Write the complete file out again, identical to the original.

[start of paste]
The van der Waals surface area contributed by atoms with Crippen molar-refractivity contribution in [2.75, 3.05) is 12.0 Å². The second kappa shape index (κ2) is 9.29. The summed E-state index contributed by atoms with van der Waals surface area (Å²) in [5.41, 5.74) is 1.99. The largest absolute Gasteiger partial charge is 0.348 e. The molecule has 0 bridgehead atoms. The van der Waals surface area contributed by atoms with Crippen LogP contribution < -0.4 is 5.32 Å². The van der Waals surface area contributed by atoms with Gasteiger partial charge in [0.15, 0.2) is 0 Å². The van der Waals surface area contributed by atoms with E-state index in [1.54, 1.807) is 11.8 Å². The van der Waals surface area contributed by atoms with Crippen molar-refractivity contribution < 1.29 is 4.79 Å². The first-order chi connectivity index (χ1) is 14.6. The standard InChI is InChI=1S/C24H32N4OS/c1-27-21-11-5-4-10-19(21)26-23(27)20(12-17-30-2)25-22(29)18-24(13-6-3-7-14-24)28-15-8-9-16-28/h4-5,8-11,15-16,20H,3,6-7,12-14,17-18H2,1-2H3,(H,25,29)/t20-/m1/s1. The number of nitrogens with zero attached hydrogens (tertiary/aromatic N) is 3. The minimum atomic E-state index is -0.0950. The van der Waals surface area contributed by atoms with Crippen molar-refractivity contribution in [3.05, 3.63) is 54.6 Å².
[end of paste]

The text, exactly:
The van der Waals surface area contributed by atoms with Crippen molar-refractivity contribution in [2.75, 3.05) is 12.0 Å². The second kappa shape index (κ2) is 9.29. The summed E-state index contributed by atoms with van der Waals surface area (Å²) in [5.41, 5.74) is 1.99. The largest absolute Gasteiger partial charge is 0.348 e. The molecule has 0 bridgehead atoms. The van der Waals surface area contributed by atoms with Crippen LogP contribution < -0.4 is 5.32 Å². The van der Waals surface area contributed by atoms with Gasteiger partial charge in [0.15, 0.2) is 0 Å². The van der Waals surface area contributed by atoms with E-state index in [1.54, 1.807) is 11.8 Å². The van der Waals surface area contributed by atoms with Crippen molar-refractivity contribution < 1.29 is 4.79 Å². The first-order chi connectivity index (χ1) is 14.6. The standard InChI is InChI=1S/C24H32N4OS/c1-27-21-11-5-4-10-19(21)26-23(27)20(12-17-30-2)25-22(29)18-24(13-6-3-7-14-24)28-15-8-9-16-28/h4-5,8-11,15-16,20H,3,6-7,12-14,17-18H2,1-2H3,(H,25,29)/t20-/m1/s1. The number of nitrogens with zero attached hydrogens (tertiary/aromatic N) is 3. The minimum atomic E-state index is -0.0950. The van der Waals surface area contributed by atoms with Crippen molar-refractivity contribution in [3.05, 3.63) is 54.6 Å².